John Warfield Exhibit

A Return to the Classroom

After many years at Battelle, Warfield decided to return to a full time academic position. Battelle was under scrutiny from a lawsuit, and he feared for his job. Warfield had often been frustrated by the political maneuvering and gamesmanship he perceived in the academic world. He later wrote that he "decided, with regrets, to return to a university setting."  In 1974, he joined the Department of Electrical Engineering at the University of Virginia. Shown here is a hand drawn examination for a high level Electrical Engineering class taught by Warfield in the Fall of 1975. From 1975-1979, he served as the chair of the department. He also served as the Harry Douglas Forsyth Professor of Electrical Engineering from 1975-1983, and is to this day one of only three professors to hold that position.

Coursework to Match a New Career

While serving as the Chair of the Department of Engineering, Warfield continued to pursue his new ideas on the design of systems. One area that reflected this new direction was the advanced coursework he taught at the University. At right is the syllabus for a high level course entitled Social Systems Design. Warfield informed his students that much of the material to be covered was not contained in any textbooks, and that they were expected to "take considerable initiative in outside reading."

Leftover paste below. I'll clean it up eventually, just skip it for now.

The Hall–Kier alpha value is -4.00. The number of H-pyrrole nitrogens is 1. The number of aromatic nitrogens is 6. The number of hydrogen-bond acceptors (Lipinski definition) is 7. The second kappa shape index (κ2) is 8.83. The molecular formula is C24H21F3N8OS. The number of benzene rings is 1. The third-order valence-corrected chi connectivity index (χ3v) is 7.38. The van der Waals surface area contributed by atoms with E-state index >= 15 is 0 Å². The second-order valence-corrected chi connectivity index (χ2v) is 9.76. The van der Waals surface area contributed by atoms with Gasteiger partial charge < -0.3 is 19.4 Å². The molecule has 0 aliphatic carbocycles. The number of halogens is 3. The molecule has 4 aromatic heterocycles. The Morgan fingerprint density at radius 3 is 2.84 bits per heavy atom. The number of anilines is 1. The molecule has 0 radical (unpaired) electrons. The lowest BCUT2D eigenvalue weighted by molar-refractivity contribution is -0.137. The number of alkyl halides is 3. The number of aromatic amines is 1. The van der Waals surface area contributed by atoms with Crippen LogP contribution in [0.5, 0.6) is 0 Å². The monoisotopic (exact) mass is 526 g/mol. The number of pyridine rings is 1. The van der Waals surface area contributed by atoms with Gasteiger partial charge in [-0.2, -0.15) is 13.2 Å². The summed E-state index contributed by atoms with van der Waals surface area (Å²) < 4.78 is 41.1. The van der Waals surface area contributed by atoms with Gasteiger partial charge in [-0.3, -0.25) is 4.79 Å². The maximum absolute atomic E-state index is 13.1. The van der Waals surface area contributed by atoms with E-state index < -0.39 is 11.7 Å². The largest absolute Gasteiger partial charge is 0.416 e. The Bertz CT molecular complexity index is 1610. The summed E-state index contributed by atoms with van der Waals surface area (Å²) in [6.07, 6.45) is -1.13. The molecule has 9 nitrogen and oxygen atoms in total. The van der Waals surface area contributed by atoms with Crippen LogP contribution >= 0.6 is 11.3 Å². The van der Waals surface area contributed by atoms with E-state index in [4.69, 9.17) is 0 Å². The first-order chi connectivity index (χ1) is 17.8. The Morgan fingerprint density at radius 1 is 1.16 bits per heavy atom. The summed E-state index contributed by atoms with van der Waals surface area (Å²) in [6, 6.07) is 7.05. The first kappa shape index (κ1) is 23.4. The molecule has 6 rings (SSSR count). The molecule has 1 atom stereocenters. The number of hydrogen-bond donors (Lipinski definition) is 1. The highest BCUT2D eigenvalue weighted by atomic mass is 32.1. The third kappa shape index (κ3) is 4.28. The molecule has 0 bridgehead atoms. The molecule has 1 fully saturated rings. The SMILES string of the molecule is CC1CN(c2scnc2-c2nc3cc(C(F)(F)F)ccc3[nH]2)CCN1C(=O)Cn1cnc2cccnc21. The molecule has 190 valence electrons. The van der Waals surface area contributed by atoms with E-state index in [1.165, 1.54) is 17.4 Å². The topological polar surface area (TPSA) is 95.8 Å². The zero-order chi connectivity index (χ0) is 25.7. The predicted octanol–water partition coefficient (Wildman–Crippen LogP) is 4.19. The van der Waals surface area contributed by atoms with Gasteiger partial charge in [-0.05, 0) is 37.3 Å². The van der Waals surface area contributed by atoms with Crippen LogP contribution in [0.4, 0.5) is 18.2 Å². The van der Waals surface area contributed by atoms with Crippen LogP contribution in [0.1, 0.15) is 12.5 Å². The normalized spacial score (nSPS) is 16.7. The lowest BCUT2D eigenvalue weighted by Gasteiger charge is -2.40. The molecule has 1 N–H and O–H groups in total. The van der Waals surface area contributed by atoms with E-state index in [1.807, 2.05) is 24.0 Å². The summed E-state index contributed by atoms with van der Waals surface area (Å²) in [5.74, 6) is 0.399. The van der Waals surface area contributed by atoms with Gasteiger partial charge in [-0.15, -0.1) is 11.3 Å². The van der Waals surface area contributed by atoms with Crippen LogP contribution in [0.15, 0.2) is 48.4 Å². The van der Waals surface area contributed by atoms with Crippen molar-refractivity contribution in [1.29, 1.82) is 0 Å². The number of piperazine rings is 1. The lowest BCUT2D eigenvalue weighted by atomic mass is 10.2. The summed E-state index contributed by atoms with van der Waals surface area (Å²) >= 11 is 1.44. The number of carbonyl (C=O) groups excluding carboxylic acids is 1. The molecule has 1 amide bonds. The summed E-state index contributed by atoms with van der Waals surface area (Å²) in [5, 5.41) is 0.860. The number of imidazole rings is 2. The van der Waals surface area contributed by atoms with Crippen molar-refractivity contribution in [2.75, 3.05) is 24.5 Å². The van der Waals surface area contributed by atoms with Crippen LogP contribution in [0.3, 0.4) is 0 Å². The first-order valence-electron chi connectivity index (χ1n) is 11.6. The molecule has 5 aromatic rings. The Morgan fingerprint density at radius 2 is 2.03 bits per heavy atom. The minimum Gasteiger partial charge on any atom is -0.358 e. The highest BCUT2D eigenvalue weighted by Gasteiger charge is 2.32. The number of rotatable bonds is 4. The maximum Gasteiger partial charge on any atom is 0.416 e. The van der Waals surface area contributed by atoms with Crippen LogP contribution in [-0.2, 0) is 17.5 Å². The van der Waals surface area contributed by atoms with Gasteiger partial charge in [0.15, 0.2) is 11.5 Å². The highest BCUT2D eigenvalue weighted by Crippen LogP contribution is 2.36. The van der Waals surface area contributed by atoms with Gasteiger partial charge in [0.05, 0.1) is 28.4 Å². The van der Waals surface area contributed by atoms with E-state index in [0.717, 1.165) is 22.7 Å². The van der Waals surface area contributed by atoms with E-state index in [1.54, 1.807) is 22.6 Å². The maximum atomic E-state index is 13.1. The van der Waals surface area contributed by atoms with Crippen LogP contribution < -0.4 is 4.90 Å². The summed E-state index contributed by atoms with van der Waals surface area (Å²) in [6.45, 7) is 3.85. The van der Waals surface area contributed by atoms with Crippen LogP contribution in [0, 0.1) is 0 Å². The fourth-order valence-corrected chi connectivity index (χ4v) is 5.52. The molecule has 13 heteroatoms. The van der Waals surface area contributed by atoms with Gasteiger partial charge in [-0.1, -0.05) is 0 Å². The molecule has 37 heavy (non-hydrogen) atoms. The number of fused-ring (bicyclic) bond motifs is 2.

A New Academic Venture

By 1979, Warfield had forged down a path of no return. He resigned as the Chair of Electrical Engineering at the University of Virginia, and considered other ways to advance his ideas on Systems Science. He served as a visiting professor at the University of Iowa from 1980-1981. He considered a return to Battelle, which was thriving after shrugging off their legal issues of the mid-1970's. Ultimately, he found the answer to his issues without having to leave the University of Virginia. In 1981, a former colleage from his Battelle days, Dr. Alexander (Aleco) Christakis, from the Academy of Contemporary Problems, joined Warfield at Virginia. They worked to roll out a new concept: Interactive Management. The brief document here announced a new Center for Interactive Planning and Design, to begin work in the Fall of 1981.

Brochure for the Center of Interactive Management

By the fall of 1981, the new Center at the University of Virginia was off the ground. The name of the Center had been changed from its earlier iteration, and was now called the Center for Interactive Management. This new approach to problem solving incorporated Warfield's ISM methodology, along with other ideas in the field of systems design. This short 1981 brochure explains the concept of Interactive Management to prospective clients.

Planning for an Unrealized Future

The CIM had early successes, and Warfield began planning for the future. This 1982 report identifies performance goals, and measures of success. It cites the government of Saudi Arabia as a client, as well as IBM and numerous other high profile government agencies. Despite the success of the CIM, it was shut down by the University in 1983. Warfield later remarked that it "fell victim to high-level institutional disagreements."